Facts About Religions, Superstitions and Other Beliefs

Early Greek and Roman physicians believed the only way to grow a good crop of basil was to scatter the seeds while cursing and stomping their feet.

In the old days, playing music that contained augmented 4th chords in any key was avoided because it was thought to invoke the Devil.

Anacletus II, who was elected Pope in 1130, was the great-grandson of Baruch, a successful Jewish businessman who had served as an adviser, financier, and steward to Pope Benedict IX.

There's a temple in Sri Lanka dedicated to a tooth of the Buddha.

The Seven Deadly Sins are represented by the characters in Gilligan's Island: Gilligan, sloth; the Skipper, anger; Mr. Howell, greed; Mrs. Howell, gluttony; Ginger, lust; the Professor, pride; and Mary Ann, envy.

William Blake, Winston Churchill, and John Lennon were all ordained druids.

During the First Crusade, one band of religious hysterics who meant well but were quite desperate marched behind a goose they believed was filled with the Holy Spirit.

It's bad luck to reloop a belt if you missed it in the first place.

The origin of the modern day confessional box comes from the Middle Ages. Before then, prostitutes who visited priests to confess their sins were often sexually assaulted.

According to one radio evangelist, King James was very clever indeed. When other theologists of his day would talk about bible, James would say "As it is written in the bible," and would display a printed copy of his version of it.

The human aura cannot be photographed through polyester.

In ancient Egypt, when a cat died, it was mandatory for its owner to shave off his eyebrows to show his grief.

According to Matt Groening, a dog with seven toes can see ghosts.

Sitting Bull thought that the telephone was too heavy magic.

Some saints in the Middle Ages were dirty because they thought it would bring them closer to God. St. Anthony never washed his feet; St. Abraham never washed his hands or feet for 50 years; St. Sylvia never washed any part of her body except her fingertips.

The Aetherius Society believes Jesus is alive and well on the planet Venus.

One superstition to get rid of warts involves rubbing a peeled apple and giving it to a pig.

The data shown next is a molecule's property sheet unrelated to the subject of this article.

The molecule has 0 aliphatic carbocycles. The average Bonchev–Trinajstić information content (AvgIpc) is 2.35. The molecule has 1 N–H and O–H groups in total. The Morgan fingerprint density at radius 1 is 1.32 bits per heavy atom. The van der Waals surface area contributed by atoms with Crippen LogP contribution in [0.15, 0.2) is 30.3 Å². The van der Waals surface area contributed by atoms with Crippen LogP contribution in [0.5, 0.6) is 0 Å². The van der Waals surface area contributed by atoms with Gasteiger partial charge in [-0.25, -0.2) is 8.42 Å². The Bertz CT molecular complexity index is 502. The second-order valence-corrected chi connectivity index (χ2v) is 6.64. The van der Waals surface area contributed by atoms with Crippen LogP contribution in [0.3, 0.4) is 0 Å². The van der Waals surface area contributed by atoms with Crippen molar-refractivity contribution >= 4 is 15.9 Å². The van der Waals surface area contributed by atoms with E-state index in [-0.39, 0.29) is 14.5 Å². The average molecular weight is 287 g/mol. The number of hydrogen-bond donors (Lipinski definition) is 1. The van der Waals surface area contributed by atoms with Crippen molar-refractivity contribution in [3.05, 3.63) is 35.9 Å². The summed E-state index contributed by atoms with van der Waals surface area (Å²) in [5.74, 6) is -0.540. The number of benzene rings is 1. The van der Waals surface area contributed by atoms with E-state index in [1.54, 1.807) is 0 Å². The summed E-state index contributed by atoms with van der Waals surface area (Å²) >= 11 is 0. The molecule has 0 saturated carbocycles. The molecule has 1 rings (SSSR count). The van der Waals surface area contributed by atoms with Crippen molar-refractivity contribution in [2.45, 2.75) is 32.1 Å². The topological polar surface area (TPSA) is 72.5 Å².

The Fijiian god Matawaloo has eight stomachs and is always eating.

It's bad luck to get married when the fish aren't biting, according to the custom of some fisherfolk.

The dunce cap of schoolhouse fame originates from a paper cone that was placed on the heads of accused witches during the Middle Ages. When Joan of Arc was martyred, she was wearing one of them.

They used to have public trials and convictions of animals for witchcraft (they even hanged cows)

According to an old tradition, men must carry women over the threshold to protect them from getting possessed by evil spirits that hang around in doorways.

Belief in the existence of vacuums used to be punishable by death under church law.

Buddhism is the fastest growing religion in Ireland.

David Koresh once submitted bass drum logo designs to David Seven, drummer for the Los Angeles band Radio Free Europe. Cult second-in-command honcho Steve Schneider tried to lure the band into the Branch Davidian cult with promises of free recording time, equipment, and an all-expenses-paid vacation to Waco.

The "live long and prosper" sign by Star Trek's Mr. Spock is actually the sign that Jewish priests (Cohenim) used while saying certain prayers.

A Native American tribe in Wyoming once worshiped a giant wagon wheel. I think it's still there, near the city of Basin, in the Big Horn Mountains.

In 1654, Bishop Usher of Ireland, having analyzed all the "begats" in Genesis, concluded that the planet Earth had been created at 9 a.m. on October 26, 4004 B.C.E., a Thursday.

St. Cassian was a schoolmaster whose pupils stabbed him to death with their pens.

St. Jerome, who was responsible for translating the Bible into Latin, taught that the irregular surface of the earth was evidence's of God's anger with human sin. He also taught that fossils were the remains of "the flood," a belief that went uncontested for years.

By one account, there were originally 399,920,004 angels in heaven. However, as one third joined Lucifer and were then cast into hell, that means that only 266,613,336 are left.

There is no mention of Adam and Eve eating an apple in the Bible.

In East Anglia, England, they used to mummify cats and place them in the walls of their homes to ward off evil spirits.

According to one statistician, the chances for oil that would light a lamp for one night to last eight nights the basis for the Jewish holiday of Chanukah would be one in 3,000.

Early American folk medicine used a "madstone" to treat bites. The stone was usually a stone-like substance taken animals such as a gallstone. The stone was seeped in warm liquid and then applied to the wound. When the stone no longer clanged, the poison was believed to be gone.

One mariner's tale of the 15th century held that men who tried to sail south of Morocco would be transformed into Negroes.

Amber (fossilized pine resin) was thought by some in ancient times to be solidified sunshine and by others to be the petrified tears of gods.

Legend has it that after he was beheaded, St. Dennis, the patron saint of Paris, France, carried his head around and walked for quite some distance before finally setting it down.

Domesticated cats are never mentioned in the Bible. Dogs are mentioned 14 times, lions 55 times.

According to Mexican folk doctors or curanderismo, mal de ojo is an illness to which all children and adults with "light blood" are susceptible. Sweeping the patient with an unbroken egg in the sign of the cross is considered the treatment of choice.